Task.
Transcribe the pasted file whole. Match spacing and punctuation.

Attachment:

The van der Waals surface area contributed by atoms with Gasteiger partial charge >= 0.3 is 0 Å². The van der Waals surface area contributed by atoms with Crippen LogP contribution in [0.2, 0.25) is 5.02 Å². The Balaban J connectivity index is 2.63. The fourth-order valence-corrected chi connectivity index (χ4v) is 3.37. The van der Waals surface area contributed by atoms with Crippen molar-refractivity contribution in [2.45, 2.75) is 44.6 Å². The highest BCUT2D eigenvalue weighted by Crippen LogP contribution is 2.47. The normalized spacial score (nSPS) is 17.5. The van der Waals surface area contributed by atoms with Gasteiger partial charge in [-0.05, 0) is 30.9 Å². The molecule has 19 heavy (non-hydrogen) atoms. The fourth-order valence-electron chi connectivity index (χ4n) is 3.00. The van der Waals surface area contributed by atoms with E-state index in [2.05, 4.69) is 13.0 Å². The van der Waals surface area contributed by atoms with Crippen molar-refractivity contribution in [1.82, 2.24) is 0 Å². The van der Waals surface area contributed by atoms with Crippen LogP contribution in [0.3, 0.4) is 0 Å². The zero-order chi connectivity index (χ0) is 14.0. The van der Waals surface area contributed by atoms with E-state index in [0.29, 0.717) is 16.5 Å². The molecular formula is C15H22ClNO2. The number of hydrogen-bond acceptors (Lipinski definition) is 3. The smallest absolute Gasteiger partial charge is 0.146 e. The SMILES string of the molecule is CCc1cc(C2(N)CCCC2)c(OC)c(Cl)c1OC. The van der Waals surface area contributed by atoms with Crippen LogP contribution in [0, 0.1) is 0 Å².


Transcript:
The van der Waals surface area contributed by atoms with Gasteiger partial charge >= 0.3 is 0 Å². The van der Waals surface area contributed by atoms with Crippen LogP contribution in [0.2, 0.25) is 5.02 Å². The Balaban J connectivity index is 2.63. The fourth-order valence-corrected chi connectivity index (χ4v) is 3.37. The van der Waals surface area contributed by atoms with Crippen molar-refractivity contribution in [2.45, 2.75) is 44.6 Å². The highest BCUT2D eigenvalue weighted by Crippen LogP contribution is 2.47. The normalized spacial score (nSPS) is 17.5. The van der Waals surface area contributed by atoms with Gasteiger partial charge in [-0.05, 0) is 30.9 Å². The molecule has 19 heavy (non-hydrogen) atoms. The fourth-order valence-electron chi connectivity index (χ4n) is 3.00. The van der Waals surface area contributed by atoms with E-state index in [2.05, 4.69) is 13.0 Å². The van der Waals surface area contributed by atoms with Crippen molar-refractivity contribution in [1.82, 2.24) is 0 Å². The van der Waals surface area contributed by atoms with Crippen LogP contribution in [0.3, 0.4) is 0 Å². The zero-order chi connectivity index (χ0) is 14.0. The van der Waals surface area contributed by atoms with E-state index in [0.29, 0.717) is 16.5 Å². The molecular formula is C15H22ClNO2. The number of hydrogen-bond acceptors (Lipinski definition) is 3. The smallest absolute Gasteiger partial charge is 0.146 e. The SMILES string of the molecule is CCc1cc(C2(N)CCCC2)c(OC)c(Cl)c1OC. The van der Waals surface area contributed by atoms with Crippen LogP contribution in [0, 0.1) is 0 Å².